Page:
This winter, adrenaline junkies can go Mach 2 with their hair on fire on Ernie’s, a new double-black diamond with a 1,400-foot-long vertical drop, varied pitches and no trees. Recently, the base area got a makeover to make it more accessible and offer better mountain views to watch the hotshots cruise to victory (or get ski patrolled out).
Tired of long waits for a whiff of northern Arizona snow? Then try these destinations. With pleasant or challenging skiing, quirky events and killer outdoor scenery, even the worst day on the mountain is just this close to heaven.
Angel Fire Resort
10 Miller Lane, Angel Fire,
Average annual snowfall: 210 inches
Ski season: Dec. 16-March 27
Lift tickets (half/full day): $48-$64 adults, $42-$54 teens, $36-$44 kids 7 to 12, $47 active duty military, free for kids 6 and under and seniors 70 and older, $24 for night skiing, $12 with day pass
Deals: $326 for two nights in the lodge and four one-day lift tickets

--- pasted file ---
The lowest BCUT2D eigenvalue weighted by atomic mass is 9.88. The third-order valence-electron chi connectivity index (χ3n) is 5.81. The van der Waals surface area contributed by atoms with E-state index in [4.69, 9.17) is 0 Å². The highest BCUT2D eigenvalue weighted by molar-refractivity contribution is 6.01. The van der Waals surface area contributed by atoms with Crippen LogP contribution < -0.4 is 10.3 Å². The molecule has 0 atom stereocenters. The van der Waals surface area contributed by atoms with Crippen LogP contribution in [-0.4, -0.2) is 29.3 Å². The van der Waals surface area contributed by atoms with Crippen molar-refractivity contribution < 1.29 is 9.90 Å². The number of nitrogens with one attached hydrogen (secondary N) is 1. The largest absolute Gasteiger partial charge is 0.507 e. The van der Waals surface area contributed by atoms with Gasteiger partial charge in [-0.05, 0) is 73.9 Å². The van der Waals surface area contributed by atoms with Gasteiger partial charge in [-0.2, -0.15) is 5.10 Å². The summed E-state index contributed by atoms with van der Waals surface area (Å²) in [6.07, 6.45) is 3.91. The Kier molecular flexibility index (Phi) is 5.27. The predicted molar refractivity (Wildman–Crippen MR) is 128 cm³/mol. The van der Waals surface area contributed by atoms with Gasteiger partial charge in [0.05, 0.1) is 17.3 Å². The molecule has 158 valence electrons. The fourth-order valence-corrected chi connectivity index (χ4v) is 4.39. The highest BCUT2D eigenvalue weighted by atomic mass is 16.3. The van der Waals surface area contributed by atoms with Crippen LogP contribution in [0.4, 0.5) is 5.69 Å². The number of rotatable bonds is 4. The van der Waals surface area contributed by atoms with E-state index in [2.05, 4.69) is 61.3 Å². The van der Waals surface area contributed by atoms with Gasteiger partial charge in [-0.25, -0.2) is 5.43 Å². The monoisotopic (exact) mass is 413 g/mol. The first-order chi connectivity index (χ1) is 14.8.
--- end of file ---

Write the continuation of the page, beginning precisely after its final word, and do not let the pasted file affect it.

Red River Ski Area
400 Pioneer Road, Red River
Average annual snowfall: 218 inches
Ski season: Nov. 24-March 23
Lift tickets (half/full day): $49-$64 adults, $44-$58 teens, $36-$49 kids 4 to 12 and seniors 64 to 69
Deals: $35 lift tickets for college students with valid ID Jan. 1-15; half-price lift tickets on weekends in early December; 25 percent off lift tickets in January when skiing three days or more; discounts for families and military personnel
Ski Santa Fe
2209 Brothers Road, Santa Fe
Average annual snowfall: 225 inches
Ski season: Nov. 25-April 3
Lift tickets (half/full day): $48-$63 adults, $48 for teens, $43 kids 12 and under and seniors 62 to 71
Deals: Package-deal passes are available, with discounts greatest if purchased before Nov. 21.
Taos Ski Valley
State Highway 150 and Firehouse Road, Taos
Average annual snowfall: 305 inches
Ski season: Nov. 25-April 3
Lift tickets (half/full day): $60-$75 adults, $45-$65 teens, $35-$45 kids 7 to 12, $45-$65 seniors 65 to 69
Deals: Discounted lift tickets Nov. 24-Dec. 16 and March 26-April 8; buy a Taos Card ($20-$30) and receive $17 off a lift ticket during regular season, a seventh day of skiing for free and discounts on food, rentals and lessons.
Ski New Mexico: 505-858-2422, skinewmexico.com
New Mexico Tourism Department: 505-827-7400, newmexico.org
Santa Fe Convention & Visitors Bureau: santafe.org